Where do you get the inspiration for your music?
Life and experiences. Everything is inspirational! You’ve got to be open to receive it. A vessel if you will.
What do you think about the rock music on the radio today?
I love that it’s always evolving. I’d like to hear more female-fronted bands and women at rock radio.
Can you tell me about your experience with Stevie Wonder? What was it like working with him?
Mr. Steve is incredible. On my first encounter, we spoke about the President of the United States and I was invited to play his birthday party which was amazing and one of the best days of my life. When I played his annual Christmas charity, Stevie Wonder’s House Full of Toys, I saw his great generosity connected to his great music. It was inspiring and incredible fun. You can see why he is an international treasure from not only hearing and feeling his music, but by just being in his presence. It’s HIM personally–just a conversation will leave you spiritually charged.
Why is this lifestyle of traveling/touring and performing one that works for you?
Because I love being a kid. The reason I use that analogy is because children are constantly growing and are curious about everything! That’s how I am and how I live my life. I can sleep anywhere, have fun everywhere, and be open to explore new possibilities no matter where I am.
Because I realized that I’m a different type of artist then what most record labels are used to. So when you don’t fit the traditional model, well, you are going to have to create your own vehicle. I was very lucky my partners and I raised capital and everything grew from there. I must admit I love the business of music almost as much as I like making it! This business will let you know what you are made of, that’s for sure. And I’m competitive. I love to learn and I hate to lose.
Living or dead, who is a musician that you would love to work with?
James Brown, Jimi Hendrix, George Harrison, Freddie Mercury, Prince, Bruno Mars, Janelle Monae, and Eminem to name a few. I’d love to write with Paul McCartney too.
You have worked with a lot of incredible musicians. Who have you already worked with that has you have learned a lot from?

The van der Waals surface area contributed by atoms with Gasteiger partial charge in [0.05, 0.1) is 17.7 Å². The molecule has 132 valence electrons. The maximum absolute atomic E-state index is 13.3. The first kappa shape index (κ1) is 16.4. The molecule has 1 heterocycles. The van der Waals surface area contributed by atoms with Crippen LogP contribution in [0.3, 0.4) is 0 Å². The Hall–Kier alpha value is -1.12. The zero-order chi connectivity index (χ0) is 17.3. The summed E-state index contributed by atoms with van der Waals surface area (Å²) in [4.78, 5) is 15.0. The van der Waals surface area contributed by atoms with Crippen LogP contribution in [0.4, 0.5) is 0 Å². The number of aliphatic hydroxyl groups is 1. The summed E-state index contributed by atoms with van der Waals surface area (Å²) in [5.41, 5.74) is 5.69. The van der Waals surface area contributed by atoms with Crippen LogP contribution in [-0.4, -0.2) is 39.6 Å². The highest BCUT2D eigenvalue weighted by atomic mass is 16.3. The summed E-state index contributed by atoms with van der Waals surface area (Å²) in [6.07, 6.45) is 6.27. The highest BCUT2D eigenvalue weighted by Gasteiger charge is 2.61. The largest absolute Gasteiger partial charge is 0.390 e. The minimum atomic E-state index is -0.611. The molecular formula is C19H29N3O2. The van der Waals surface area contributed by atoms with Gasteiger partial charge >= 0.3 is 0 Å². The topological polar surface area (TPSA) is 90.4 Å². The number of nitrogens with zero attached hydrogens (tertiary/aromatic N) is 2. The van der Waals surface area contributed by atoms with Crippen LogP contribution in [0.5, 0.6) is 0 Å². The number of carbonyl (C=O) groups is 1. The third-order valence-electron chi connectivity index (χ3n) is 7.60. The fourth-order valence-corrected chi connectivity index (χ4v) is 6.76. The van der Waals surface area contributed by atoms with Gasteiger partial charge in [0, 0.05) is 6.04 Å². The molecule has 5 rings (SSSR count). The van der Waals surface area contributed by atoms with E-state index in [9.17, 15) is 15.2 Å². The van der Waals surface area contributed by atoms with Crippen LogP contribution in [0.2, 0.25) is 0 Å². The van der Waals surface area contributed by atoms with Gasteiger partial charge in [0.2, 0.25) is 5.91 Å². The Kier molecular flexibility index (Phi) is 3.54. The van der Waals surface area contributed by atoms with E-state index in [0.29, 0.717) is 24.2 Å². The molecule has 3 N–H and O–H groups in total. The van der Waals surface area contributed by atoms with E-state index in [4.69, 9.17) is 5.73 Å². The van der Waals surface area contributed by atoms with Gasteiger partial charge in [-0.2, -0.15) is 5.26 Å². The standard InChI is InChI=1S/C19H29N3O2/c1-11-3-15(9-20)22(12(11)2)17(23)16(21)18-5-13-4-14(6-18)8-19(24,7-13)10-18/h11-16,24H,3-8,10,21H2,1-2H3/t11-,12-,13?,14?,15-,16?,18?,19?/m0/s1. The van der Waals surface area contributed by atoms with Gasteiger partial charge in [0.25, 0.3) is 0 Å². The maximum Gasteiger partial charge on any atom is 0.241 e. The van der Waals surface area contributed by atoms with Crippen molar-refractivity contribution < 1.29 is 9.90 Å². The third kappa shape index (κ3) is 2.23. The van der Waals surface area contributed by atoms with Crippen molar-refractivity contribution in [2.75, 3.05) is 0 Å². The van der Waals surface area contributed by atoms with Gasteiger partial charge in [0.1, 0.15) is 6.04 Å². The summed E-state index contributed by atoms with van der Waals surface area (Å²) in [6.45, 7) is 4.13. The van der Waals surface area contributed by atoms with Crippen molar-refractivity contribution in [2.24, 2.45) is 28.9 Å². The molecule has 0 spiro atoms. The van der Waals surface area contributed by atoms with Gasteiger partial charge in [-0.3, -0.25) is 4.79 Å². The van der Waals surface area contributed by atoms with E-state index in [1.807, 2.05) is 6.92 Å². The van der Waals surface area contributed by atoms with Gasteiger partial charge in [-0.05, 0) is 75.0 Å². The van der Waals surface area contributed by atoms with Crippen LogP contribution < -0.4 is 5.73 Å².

Bootsy, Chuck Berry, and every guitar player on the Hendrix tour. My favorite is the Zakk Wylde strut. That confidence is bananas. You just know he’s going to kill it! Lesson learned: whatever you do, “OWN IT.”
Thus far, what’s a favorite memory or something quirky that’s taken place with you (in-studio, onstage, or elsewhere)?
Watching Eric Johnson tune his guitar back stage on the Experience Hendrix Tour. He must have tuned the guitar three different times before going on stage. And I mean ALL the guitars, lol. At the Rock Hall performance honoring Chuck Berry, seeing Mr. Berry do the duck walk at 86… Classic!
Any pre-performance rituals?
My dad says I have to touch my pedals a few times. I pray before I go on. And I talk to the venue and say “tonight you’re mine.” At sound check, I case it out, and get to know it so I can own that stage on that night!
When you aren’t performing or writing new material, what do you like to do for fun? How do you wind down?
I’m boring. I like to go shopping and who doesn’t love the movies? And I hang out with my family.
That it’s an extension of me. It’s the truth of me and my experiences, and perhaps their experiences too when they listen to it. And I hope it makes them feel something. Good or bad. I hope it moves them!